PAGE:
(27) j.. I'. t�.. !l �J." ..... -,· ;.���fl.. �. ( �. !. :�. �. �. �. � ' ;Z �{w;,.,k (Eucalyptus ob/iqua L'Herit), swamp gum (Eucalyptus regnans F.Muell.) with an. -�s-� ---· ·.' h�iY.( �d�rsto rey ofblackwood (Acacia melanoxylon R.Br.), dogwood (Pommaderris apetala. ,� 1;. � ". �·v. · ·. -:- •'i.•. .. ... �y;. :.� ,.. tabill.), woolly tea tree (Leptospermum lanigerum (Ait) Sm.) and silver wattle (Acacia. �. ;' ·. dealbata Link). GroWldcover was a mixture of fishbone water fern (Blechnum nudum),. bracken(Pteridium esculentum) and blackberry (Rubusfruticosus L.). The native reach on the Kermandie River was cool temperate rainforest, but was still dominated by stringybark (E.. obliqua) with an Wlderstory of myrtle (Nothofagus cunninghamii (Hook.) Oerst) and sassafras. (Atherosperma moschatum Labill.). Willow sites on all nine rivers were dominated by crack. willow (Salixfragilis L.) with sparse cover of other exotics such as poplar (Populus nigra L.). and hawthorn (Crataegus monogyna Jacq.) with a groundcover of blackberry (Rubus. fruticosus L.) and some remnant native fern species (Blechnum nudum (Labill.) Met.ex. Luerss.). Site photographs are provided in Appendix C (Plates Cl - C 1 8).. In all other respects the sites within each river had similar in-stream habitats. All sites have a dominant substrate of boulder and cobble with underlying gravels, although in willowed. reaches, some riffles were partially overgrown by willow root mats. Riffles overgrown by root. mats were treated as. a separate habitat and were sampled only once in summer to explore the. effects of willow roots on the in-stream faWla.. 18.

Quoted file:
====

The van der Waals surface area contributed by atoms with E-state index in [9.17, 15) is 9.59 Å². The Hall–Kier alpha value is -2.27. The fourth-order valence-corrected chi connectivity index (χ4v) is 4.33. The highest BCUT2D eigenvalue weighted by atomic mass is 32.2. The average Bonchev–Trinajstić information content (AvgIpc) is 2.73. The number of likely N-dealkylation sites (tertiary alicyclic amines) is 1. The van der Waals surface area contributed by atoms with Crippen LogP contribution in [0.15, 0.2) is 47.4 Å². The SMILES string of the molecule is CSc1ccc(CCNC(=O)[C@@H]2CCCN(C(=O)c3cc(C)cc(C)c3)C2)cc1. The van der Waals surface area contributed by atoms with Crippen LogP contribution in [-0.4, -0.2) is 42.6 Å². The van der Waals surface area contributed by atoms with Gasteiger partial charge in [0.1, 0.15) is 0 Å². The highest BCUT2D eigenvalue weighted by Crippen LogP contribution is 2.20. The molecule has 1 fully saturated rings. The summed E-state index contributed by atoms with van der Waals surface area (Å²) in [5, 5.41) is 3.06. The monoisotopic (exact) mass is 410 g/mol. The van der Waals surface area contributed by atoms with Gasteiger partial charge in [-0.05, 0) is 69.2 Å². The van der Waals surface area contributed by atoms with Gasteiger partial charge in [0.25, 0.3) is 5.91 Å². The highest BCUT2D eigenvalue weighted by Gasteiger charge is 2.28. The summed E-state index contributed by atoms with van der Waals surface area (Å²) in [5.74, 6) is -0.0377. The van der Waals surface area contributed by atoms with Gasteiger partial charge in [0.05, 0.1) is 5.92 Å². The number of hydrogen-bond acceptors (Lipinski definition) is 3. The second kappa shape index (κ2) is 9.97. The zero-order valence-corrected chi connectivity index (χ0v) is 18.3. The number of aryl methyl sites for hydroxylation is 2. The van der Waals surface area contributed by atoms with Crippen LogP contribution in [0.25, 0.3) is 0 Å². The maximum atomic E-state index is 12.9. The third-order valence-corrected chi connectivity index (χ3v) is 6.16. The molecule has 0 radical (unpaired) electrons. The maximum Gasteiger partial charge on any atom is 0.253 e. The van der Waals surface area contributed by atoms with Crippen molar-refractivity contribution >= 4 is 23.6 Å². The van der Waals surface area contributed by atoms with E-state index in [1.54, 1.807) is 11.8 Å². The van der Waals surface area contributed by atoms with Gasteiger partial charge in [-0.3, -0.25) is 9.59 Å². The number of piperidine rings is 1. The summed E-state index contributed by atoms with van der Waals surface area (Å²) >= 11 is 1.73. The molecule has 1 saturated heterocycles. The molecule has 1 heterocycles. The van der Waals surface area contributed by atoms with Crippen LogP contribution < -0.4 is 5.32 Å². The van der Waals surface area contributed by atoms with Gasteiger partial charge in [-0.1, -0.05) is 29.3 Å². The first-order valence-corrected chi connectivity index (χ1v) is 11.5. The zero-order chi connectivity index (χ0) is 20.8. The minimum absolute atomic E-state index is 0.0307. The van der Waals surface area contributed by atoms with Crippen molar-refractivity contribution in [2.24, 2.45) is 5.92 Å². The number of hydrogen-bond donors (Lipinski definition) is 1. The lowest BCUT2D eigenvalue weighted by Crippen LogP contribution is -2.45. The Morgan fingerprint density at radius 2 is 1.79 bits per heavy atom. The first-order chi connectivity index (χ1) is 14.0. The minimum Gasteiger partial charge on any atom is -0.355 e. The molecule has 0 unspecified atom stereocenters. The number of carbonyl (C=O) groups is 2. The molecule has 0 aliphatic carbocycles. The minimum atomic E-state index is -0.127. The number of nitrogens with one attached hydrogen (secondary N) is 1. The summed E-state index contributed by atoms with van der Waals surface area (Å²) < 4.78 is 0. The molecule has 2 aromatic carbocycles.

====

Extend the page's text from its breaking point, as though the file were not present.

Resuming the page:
(28) Table 1 Physical characteristics of native and willowed reaches in each ofthe 9 rivers in south-eastern Tasmania. Land use code: WS = Wet sclerophyll forest; P = Pasture; R. =. Rainforest; 0. =. Orchard.. River. Reach. Catchment Area (km2). Stream order. Altitude (m). Mean width (m). Latitude/Longitude. Bedslope. Land use Distance between sites(km). Browns. Native Willow Native Willow Native Willow Native Willow Native Willow Native Willow Native Willow Native Willow Native Willow. 14 50 13 41 20 57 17 19 34 172 27 71 15 16 25 32 35 93. 2 4 2 3 2 4 3 3 2 4 4 4 2 3 4 4 2 3. 120 20 180 160 140 60 60 20 140 15 120 20 180 160 80 50 120 20. 4.9 3.8 4.9 7.9 7.8 6.5 10.5 5.6 13.6 6.5 4.1 4.5 2.1 2.0 5.6 5.3 15.2 15.0. 147"15'20"E , 42"57'12"S 147"19 ' 5 1 "E , 42"5 8'00"S 147"01'30"E , 42"5 1 '06"S 147"0 1 '44"E , 42"5 1 '3 3"S 146"52 '40' 'E , 43" 1 1 ' 10' 'S 146"55 '08"E , 43"1 0'30"S 147"14'09"E , 43"04'20"S 147"1 5'20"E , 43"03'40"S 147"07'55"E , 42"56'28"S 147"03'57"E , 42"59' 15"S 14 7"05' 1 6"E , 43"03 ' 55 "S 147"03'30"E , 43"04'22"S 147"04'55"E , 42"43 ' 15"S 147"04'55"E , 42"43 '33"S 147"09'00"E , 43"08'40"S 147"09'00"E , 43"09'00"S 147"12'00"E , 42"5 9'00"S 147"15'50"E , 43"01' 16"S. 0.05 0.0083 0.025 0.024 0.016 0.0067 0.05 0.01 0.016 0.0067 0.05 0.008 0.07 0.04 0.012 0.008 0.01 0.005. ws. Lachlan Kermandie Snug Mountain Kellaways Back Nicholls North West Bay. 4.2. p ws p. 1.2. R. 4.0. 0 ws p. 2.0. ws. 9.0. 0 ws. 6.5. 0 ws. 1.2. p ws p. 1.5. ws. 8.0. p. 19.